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The World Health Organization announces first-ever international forum on community mental health services

In an effort to reduce the huge global burden of disease linked to mental disorders around the world, the World Health Organization (WHO) is launching the first ever global forum about community-based psychosocial rehabilitation services.

These rehabilitation services represent an alternative to psychiatric hospitals, and aim to provide local care to people with severe mental health disorders, including medication, psychological support, and rehabilitation activities. Services can include protected apartments where patients can live, and opportunities for them to work. An estimated 450 million people worldwide are affected by mental disorders.

WHO is inviting people to write the Organization about community-based psychosocial rehabilitation projects that have worked well and about those which have not been successful. During the first phase of this forum, running from now through September 30, 2005, WHO encourages individuals, families, members of professional, healthcare and non-governmental organizations, and mental health representatives and providers around the world to tell us about their range of experiences.

"This is an innovative approach to finding out what works and what doesn't in community-based psychosocial rehabilitation", said Benedetto Saraceno, director of Mental Health and Substance Abuse for WHO. "It is important that individuals, their families and those working in the mental health sector who have had first-hand experience give voice to the successes and how improvements could be made."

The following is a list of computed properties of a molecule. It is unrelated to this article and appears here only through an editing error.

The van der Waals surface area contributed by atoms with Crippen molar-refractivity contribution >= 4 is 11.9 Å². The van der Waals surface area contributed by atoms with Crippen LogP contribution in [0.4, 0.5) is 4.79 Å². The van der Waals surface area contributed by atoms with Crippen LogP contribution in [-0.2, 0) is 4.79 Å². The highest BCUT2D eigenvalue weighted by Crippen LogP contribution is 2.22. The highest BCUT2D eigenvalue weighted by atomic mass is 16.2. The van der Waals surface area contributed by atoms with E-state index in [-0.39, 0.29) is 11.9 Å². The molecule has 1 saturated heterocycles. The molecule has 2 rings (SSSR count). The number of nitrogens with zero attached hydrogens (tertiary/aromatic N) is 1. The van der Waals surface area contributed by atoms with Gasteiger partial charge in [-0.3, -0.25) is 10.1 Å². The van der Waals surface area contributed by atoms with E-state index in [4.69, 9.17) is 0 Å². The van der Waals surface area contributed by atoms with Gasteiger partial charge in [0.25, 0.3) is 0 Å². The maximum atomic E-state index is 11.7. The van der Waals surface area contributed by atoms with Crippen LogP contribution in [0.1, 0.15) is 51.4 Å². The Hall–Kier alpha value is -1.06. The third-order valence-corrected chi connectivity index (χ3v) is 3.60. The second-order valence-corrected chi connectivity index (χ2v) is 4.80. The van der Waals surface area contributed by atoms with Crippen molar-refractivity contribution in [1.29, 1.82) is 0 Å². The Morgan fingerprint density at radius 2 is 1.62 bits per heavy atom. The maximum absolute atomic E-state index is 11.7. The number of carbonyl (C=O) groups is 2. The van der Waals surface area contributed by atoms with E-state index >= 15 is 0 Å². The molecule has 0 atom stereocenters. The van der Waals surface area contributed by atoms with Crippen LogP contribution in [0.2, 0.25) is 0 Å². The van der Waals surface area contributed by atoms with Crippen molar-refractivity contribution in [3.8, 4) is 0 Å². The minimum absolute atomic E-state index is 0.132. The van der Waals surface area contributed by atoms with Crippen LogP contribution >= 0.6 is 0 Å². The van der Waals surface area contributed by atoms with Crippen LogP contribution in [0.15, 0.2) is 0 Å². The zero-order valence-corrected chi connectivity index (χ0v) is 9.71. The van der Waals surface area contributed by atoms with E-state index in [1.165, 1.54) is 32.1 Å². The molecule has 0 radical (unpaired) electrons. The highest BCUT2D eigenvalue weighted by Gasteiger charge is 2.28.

The shift to community-based rehabilitation is the most important advancement in services for people with serious mental disorders. Rehabilitation in the community is much more cost-effective and allows people to remain in the community with their families, friends and colleagues. The 2001 World Health Report titled "Mental Health: New Understanding, New Hope" recommends replacing large mental hospitals with community psychosocial rehabilitation facilities, which can provide better and earlier care, are more respectful of human rights and can help limit the stigma of mental health treatment.

However, as hospital beds are reduced, quality community services must improve. If not, there is a risk of increased burden on the family, increased medical problems and increased homelessness.

WHO will publish selected submissions in a report that will highlight issues, concerns and successful projects in developing community psychosocial rehabilitation services. This document will be of critical importance for WHO, and for countries to help providers, families and individuals develop plans to make a successful shift. An international conference will be planned in future as a part of this forum.

Notes to editors

You are invited to include the details below, particularly in local newspapers and broadcast reports.

Individuals, families, mental health professionals, workers and providers, and government representatives are invited to send letters or reports on this topic to WHO's Department of Mental Health and Substance Abuse by September 30, 2005. These letters or reports should be no more than 500 words and should include the following information:

  • Description of services before the changes;
  • Description of what happened;
  • Description of the mental health system after the changes;
  • Lessons learned.

The changes described can be from any time period between 1980 and 2005. Letters or reports can be submitted by e-mail to:
or by regular mail to:
Department of Mental Health and Substance Abuse,
World Health Organization,
20, Avenue Appia, Ch-1211 Geneva, Switzerland.

For more information contact:

Dr José Bertolote
Management of Mental and Brain Disorders, Department of Mental Health and Substance Abuse
Telephone: +41 22 791 3627/3618

Dr Thomas Barrett
Senior Medical Officer
Department of Mental Health and Substance Abuse
Telephone: +41 22 7913512
Fax: +41 22 7914160

Jane McElligott
Communications Officer, Noncommunicable Diseases and Mental Health
World Health Organization
Telephone: +41 22 791 3353
Mobile phone: +41 79 477 17 40